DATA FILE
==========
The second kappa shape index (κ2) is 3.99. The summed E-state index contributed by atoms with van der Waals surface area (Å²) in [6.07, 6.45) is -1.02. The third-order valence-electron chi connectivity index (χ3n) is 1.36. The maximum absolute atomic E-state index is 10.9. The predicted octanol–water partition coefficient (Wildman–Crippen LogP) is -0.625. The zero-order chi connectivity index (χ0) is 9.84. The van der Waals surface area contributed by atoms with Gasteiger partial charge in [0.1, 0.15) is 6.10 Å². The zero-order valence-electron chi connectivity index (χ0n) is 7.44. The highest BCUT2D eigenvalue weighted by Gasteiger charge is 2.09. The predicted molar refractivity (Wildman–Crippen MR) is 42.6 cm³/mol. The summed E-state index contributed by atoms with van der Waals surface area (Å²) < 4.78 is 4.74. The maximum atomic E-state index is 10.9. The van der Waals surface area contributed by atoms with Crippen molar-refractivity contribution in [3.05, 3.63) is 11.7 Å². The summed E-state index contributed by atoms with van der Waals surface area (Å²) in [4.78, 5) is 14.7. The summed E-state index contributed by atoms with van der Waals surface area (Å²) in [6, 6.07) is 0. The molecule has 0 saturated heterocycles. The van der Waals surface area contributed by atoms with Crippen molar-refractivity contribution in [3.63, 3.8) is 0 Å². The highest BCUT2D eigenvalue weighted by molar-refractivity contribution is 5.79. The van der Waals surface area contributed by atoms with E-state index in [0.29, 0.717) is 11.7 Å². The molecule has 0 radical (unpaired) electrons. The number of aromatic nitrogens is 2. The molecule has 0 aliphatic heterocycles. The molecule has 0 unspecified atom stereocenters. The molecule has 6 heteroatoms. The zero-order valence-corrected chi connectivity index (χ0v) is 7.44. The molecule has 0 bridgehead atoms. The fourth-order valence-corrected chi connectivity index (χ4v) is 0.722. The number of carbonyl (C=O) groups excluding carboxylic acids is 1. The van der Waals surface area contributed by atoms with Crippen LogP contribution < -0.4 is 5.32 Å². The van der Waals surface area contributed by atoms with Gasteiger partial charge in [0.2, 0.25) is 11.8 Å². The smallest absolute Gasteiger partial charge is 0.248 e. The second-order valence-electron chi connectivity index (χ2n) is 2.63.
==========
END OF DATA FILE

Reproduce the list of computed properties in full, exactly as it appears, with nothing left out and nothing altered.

The second kappa shape index (κ2) is 3.99. The summed E-state index contributed by atoms with van der Waals surface area (Å²) in [6.07, 6.45) is -1.02. The third-order valence-electron chi connectivity index (χ3n) is 1.36. The maximum absolute atomic E-state index is 10.9. The predicted octanol–water partition coefficient (Wildman–Crippen LogP) is -0.625. The zero-order chi connectivity index (χ0) is 9.84. The van der Waals surface area contributed by atoms with Gasteiger partial charge in [0.1, 0.15) is 6.10 Å². The zero-order valence-electron chi connectivity index (χ0n) is 7.44. The highest BCUT2D eigenvalue weighted by Gasteiger charge is 2.09. The predicted molar refractivity (Wildman–Crippen MR) is 42.6 cm³/mol. The summed E-state index contributed by atoms with van der Waals surface area (Å²) < 4.78 is 4.74. The maximum atomic E-state index is 10.9. The van der Waals surface area contributed by atoms with Crippen molar-refractivity contribution in [3.05, 3.63) is 11.7 Å². The summed E-state index contributed by atoms with van der Waals surface area (Å²) in [4.78, 5) is 14.7. The summed E-state index contributed by atoms with van der Waals surface area (Å²) in [6, 6.07) is 0. The molecule has 0 saturated heterocycles. The van der Waals surface area contributed by atoms with Crippen molar-refractivity contribution in [3.63, 3.8) is 0 Å². The highest BCUT2D eigenvalue weighted by molar-refractivity contribution is 5.79. The van der Waals surface area contributed by atoms with E-state index in [0.29, 0.717) is 11.7 Å². The molecule has 0 radical (unpaired) electrons. The number of aromatic nitrogens is 2. The molecule has 0 aliphatic heterocycles. The molecule has 0 unspecified atom stereocenters. The molecule has 6 heteroatoms. The zero-order valence-corrected chi connectivity index (χ0v) is 7.44. The molecule has 0 bridgehead atoms. The fourth-order valence-corrected chi connectivity index (χ4v) is 0.722. The number of carbonyl (C=O) groups excluding carboxylic acids is 1. The van der Waals surface area contributed by atoms with Crippen LogP contribution < -0.4 is 5.32 Å². The van der Waals surface area contributed by atoms with Gasteiger partial charge in [0.2, 0.25) is 11.8 Å². The smallest absolute Gasteiger partial charge is 0.248 e. The second-order valence-electron chi connectivity index (χ2n) is 2.63.